Healthy Food

4 Facts I Wish My Gut Knew. I was amazed when I discovered that our… | by Sewanti | Dec, 2023

I was amazed when I discovered that our gut does more than just digestion and excretion. I had spent my entire life consuming unhealthy foods, and “diet” wasn’t a term in my life’s dictionary. The realization that our gut is known as the second brain is astonishing. Our intuition often originates in our gut. It’s been over half a year since I started taking care of my gut, and believe me, it has made a world of difference in my life.

While I’m not an expert in this field, consider this article as a guide, or maybe a bit of advice on how loving our gut can significantly impact both our mental and physical health. Despite being aware of the foods we shouldn’t consume, many still make excuses, rationalizing that it’s just one life. Yes, it is one life, but do you really want to spend it being a slave to these cravings for processed foods and sugar cravings? Whether you’re over 40 or reading this before that age, it’s never too late to start anew, right?

We have these gut microbiomes within us, and if we can make them our friends, they will assist us in living longer with a healthier lifestyle. Your internal fitness is 30% exercise and 70% diet. Your emotional state depends on what you ingest.

Here, I’ll point out specific facts along with my personal experiences regarding food and some case studies. Let’s dive in!

1. Your food composition

Your diet should supply you with three acids: Tryptophan, Tyrosine, and Indole-3-Lactic Acid. I start my mornings with Chia Seeds and eggs, rich in high Tryptophan content. In just a month, I witnessed significant results. This amino acid aids in releasing Melatonin (for high-quality sleep) and serotonin (yeah, the trending ‘happy hormone’ on social media). Tyrosine can be found in almonds, lentils, or dark, green veggies. It triggers dopamine release (motivating you to do stuff, yeah go complete that To-Do List!) and Epinephrine (The fight-or-flight hormone, which will help you to protect yourself from life-threatening conditions instead of blocking your brain by rotting on your sofa and scrolling through social media). Indole-3-lactic acid exists in fermented foods like pickles, kimchi, etc., aiding antioxidant production for lasting health without weight gain from multiple medicines.

2. It’s not just Physical Health

I once heard a podcast where someone with residual schizophrenia recovered solely by adopting a Keto diet. He shed 160 pounds, ceased hallucinations, and saw a remarkable improvement in life after 17 years of failed medications. It might sound incredible, but it’s true. You can check out the podcast here. So basically, our emotional state truly depends on what you ingest. Personally, high sugar intake makes me drowsy, anxious, and depressed, accompanied by bloating for a week. I recommend including apple cider vinegar in your mornings. If you have to consume unhealthy items while out with friends, try having vinegar beforehand. It aids digestion, metabolism, and burns body fats.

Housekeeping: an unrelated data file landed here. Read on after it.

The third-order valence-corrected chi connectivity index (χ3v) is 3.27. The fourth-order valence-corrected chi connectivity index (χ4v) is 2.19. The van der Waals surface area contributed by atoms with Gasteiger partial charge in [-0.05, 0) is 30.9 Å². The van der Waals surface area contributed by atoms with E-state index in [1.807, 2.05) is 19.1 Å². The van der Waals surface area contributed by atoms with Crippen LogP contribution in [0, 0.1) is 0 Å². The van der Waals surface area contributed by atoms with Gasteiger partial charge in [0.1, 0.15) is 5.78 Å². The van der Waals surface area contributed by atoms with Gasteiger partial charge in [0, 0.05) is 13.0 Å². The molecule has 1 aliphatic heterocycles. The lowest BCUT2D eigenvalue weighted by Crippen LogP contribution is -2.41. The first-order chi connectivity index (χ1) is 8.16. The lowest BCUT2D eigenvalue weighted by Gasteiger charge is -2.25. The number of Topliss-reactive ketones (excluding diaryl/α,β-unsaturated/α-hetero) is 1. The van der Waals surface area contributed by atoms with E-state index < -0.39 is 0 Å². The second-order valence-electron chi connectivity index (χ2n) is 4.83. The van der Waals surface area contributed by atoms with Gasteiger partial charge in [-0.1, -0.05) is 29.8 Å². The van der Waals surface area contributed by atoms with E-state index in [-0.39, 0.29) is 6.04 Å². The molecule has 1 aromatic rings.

3. You murder your good gut microbiomes

Stress, antibiotics, and excessive consumption of pizzas, burgers, and coke kill your microbiome irreversibly. It’s terrifying, isn’t it? The dialogue between your brain and gut, commonly known as stress, often causes butterflies and stomach discomfort. Most of us find ourselves frequently rushing to the bathroom. Engaging in mindfulness, walking in the sun, exercising, and reducing cortisol levels significantly improves gut health. You’ll likely require fewer antibiotics if you embark on a journey to care for your gut. Personally, though I’m on acne medication (which I am truly disliking), I experience less bloating now.

4. The connection between the gut and the brain

Our brain seems quite isolated, doesn’t it? Detached from every other organ in our body (I sometimes feel sorry for it). Yet, the gut empathizes with our brain, serving as its best advisor. It acts as our largest sensory organ, not only assessing nutrient quality but also sensing blood-borne hormones. It relays this information to various parts of our brain, primarily those governing morality, fear, and self-awareness. Having tended to my gut for more than half a year, I can guarantee that my mental health has vastly improved, evident not only in how I feel but also in reduced cortisol levels, adding a cherry on top.

“Take care of your gut first, it will take care of everything else”.


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